- Explore the town of Point Reyes Station. The small town is quaint and has a few local boutiques and restaurants. I would head here and go for a stroll through the shops and local businesses.
- Taste meads at Heidrun Meadery: Unique to this area, is the local meadery, Heidrun. It’s a beautiful setting and not many meaderies are in the area so it’s a chance to taste mead made with local honey.
Night Two: Timber Cove, Sonoma County
The coast starts to change as you get into Sonoma County. The cliffs get higher, the beaches wider, and the horizon seems to disappear. Coastal towns dot Highway 1, making for postcard pitstops along the way. Surrounded by mountains and pine trees, the contrast between the ocean and forest is easily noticed. In one breath you can sit on the beach and in another, in the redwoods.
Where to Stay in Timber Cove
For a second night on Highway 1, look no further than Timber Cove Resort. Perched upon a steep cliff, its views can’t be beaten. Their 25 acres spread along the ocean, where you can explore and go for a guided walk. The design is one to take note of. Built in 1963, the original owner was inspired by Frank Lloyd Wright’s style for architecture, and designed that iconic A-Frame entrance you can’t miss. Inside, a spacious lobby and lounge centered on a three-story fireplace. The rooms 46 new guestrooms have been beautifully updated, with amenities like a Crosley LP record player, a pour-over coffee station, and plush linens.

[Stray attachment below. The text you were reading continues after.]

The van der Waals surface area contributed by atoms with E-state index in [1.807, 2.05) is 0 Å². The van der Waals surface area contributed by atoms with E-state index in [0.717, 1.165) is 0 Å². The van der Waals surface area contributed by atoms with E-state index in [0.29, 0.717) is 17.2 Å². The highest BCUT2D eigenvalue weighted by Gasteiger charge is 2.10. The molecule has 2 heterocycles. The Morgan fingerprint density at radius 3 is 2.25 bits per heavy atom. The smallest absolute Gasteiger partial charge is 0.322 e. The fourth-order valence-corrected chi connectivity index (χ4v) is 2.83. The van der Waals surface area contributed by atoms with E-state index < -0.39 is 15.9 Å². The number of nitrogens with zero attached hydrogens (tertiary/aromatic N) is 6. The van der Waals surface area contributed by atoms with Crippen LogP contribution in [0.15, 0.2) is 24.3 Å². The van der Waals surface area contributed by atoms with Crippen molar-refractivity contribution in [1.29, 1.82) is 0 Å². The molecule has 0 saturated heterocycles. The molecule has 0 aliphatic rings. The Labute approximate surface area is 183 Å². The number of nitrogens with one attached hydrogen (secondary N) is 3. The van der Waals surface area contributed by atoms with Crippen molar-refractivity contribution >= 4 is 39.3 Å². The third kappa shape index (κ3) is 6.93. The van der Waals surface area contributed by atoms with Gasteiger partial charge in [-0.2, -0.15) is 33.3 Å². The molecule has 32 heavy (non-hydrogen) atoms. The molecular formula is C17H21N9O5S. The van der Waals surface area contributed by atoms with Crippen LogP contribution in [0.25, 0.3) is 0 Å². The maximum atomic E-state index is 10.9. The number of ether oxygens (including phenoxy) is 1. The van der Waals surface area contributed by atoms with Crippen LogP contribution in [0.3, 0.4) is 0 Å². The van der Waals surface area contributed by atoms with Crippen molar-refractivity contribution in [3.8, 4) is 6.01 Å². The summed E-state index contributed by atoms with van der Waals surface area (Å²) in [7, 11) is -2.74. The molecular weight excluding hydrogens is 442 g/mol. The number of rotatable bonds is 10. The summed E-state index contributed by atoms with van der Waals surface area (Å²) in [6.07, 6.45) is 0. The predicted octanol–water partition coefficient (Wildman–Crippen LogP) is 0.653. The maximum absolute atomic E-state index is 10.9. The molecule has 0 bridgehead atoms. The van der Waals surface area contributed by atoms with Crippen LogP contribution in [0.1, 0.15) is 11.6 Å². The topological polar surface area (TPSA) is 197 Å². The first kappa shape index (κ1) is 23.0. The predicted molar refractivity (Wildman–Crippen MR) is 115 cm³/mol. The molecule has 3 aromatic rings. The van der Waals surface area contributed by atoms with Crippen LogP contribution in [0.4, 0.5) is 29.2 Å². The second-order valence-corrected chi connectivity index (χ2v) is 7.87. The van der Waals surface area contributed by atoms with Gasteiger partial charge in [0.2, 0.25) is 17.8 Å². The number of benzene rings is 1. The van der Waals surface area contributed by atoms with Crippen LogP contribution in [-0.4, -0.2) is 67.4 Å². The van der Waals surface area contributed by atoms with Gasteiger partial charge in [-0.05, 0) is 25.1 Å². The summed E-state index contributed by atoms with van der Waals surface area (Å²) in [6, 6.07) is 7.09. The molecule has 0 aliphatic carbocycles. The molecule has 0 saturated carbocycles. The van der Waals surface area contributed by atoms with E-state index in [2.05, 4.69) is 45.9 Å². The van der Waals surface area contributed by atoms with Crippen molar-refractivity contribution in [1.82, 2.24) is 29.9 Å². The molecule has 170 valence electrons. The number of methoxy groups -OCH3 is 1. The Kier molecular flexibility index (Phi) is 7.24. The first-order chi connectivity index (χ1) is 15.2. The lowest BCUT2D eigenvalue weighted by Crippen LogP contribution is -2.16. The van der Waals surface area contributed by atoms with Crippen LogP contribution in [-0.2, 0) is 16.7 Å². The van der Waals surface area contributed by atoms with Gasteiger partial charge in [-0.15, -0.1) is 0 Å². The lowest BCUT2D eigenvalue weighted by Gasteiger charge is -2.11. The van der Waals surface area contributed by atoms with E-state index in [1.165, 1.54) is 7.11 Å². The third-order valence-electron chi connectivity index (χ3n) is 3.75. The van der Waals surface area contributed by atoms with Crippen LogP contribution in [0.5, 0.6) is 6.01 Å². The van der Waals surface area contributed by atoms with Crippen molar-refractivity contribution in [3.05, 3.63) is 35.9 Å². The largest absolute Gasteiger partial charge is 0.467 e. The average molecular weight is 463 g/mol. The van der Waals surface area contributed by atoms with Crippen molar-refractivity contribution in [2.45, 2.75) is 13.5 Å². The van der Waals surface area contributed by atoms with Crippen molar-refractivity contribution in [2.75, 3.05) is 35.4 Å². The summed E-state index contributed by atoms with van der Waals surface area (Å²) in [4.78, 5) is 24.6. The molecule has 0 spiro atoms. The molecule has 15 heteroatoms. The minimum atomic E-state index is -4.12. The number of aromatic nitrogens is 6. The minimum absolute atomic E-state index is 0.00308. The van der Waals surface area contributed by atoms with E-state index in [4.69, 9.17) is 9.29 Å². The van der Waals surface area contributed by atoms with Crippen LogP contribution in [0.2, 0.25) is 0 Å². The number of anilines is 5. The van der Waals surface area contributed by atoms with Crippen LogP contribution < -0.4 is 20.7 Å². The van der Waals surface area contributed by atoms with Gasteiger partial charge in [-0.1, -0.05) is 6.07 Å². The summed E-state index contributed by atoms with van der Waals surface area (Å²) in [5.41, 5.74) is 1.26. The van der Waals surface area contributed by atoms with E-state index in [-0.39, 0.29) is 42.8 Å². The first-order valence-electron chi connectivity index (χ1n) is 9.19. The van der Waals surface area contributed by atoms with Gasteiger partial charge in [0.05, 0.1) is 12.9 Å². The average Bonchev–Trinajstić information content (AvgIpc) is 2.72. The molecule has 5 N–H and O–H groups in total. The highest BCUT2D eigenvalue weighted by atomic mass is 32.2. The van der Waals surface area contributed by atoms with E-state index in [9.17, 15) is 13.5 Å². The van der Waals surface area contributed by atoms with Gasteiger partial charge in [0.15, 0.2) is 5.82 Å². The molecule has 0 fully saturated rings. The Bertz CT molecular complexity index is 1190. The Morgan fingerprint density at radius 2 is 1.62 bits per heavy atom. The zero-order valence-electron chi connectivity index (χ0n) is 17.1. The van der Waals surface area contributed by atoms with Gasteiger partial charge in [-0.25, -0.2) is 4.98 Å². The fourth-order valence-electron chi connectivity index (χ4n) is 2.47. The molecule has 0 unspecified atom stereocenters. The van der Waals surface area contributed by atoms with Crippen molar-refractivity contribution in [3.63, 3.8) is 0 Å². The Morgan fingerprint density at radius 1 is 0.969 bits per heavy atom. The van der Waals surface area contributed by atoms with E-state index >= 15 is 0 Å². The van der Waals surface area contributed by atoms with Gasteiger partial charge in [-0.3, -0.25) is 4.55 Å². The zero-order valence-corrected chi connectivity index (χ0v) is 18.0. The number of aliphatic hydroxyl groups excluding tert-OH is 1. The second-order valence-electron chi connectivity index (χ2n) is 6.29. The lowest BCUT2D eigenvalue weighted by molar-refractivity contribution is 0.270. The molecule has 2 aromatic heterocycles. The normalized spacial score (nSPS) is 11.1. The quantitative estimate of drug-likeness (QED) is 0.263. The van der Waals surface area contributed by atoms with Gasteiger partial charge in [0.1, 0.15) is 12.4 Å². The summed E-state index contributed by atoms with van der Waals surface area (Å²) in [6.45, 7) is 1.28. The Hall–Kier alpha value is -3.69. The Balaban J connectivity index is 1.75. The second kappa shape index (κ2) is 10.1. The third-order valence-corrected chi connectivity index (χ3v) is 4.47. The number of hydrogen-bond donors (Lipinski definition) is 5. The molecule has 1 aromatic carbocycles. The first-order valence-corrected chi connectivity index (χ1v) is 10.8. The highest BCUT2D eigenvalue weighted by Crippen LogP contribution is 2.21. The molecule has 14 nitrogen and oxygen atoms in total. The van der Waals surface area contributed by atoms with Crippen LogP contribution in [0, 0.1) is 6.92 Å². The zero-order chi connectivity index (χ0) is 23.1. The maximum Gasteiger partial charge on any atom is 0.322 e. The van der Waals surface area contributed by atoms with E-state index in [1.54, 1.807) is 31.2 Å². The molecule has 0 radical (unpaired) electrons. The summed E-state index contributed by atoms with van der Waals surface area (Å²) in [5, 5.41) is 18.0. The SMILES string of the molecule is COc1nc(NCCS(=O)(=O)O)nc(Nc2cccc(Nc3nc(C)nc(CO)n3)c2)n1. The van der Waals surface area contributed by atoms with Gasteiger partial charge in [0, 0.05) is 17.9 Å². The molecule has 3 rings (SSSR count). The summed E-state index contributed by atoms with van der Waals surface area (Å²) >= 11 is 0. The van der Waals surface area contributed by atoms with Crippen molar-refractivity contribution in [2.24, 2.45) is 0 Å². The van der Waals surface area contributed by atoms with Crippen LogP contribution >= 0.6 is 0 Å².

Being booked into the Ocean Cove corner suite, I had never seen anything quite like it. Set with binoculars, I spent the early evening sitting on the couch with a glass of wine in hand, keeping an eye out for passing whales. Afterward, a soak in the tub set with a Fleetwood Mac record on, I couldn’t imagine a better way to end the day.
Where to Dine in Timber Cove
- Coastal Kitchen. Inside Timber Cove is their Coastal Kitchen. As the area is a bit more remote, you can find yourself easily coming here for most meals. I’d start with breakfast. Their hearty portions are cozy and of course, coffee strong. At night, the restaurant makes for a stunning scene with tall windows that peer over the ocean for sunset.
- Cafe Aquatica: Hop in here for a bite and an outdoor terrace.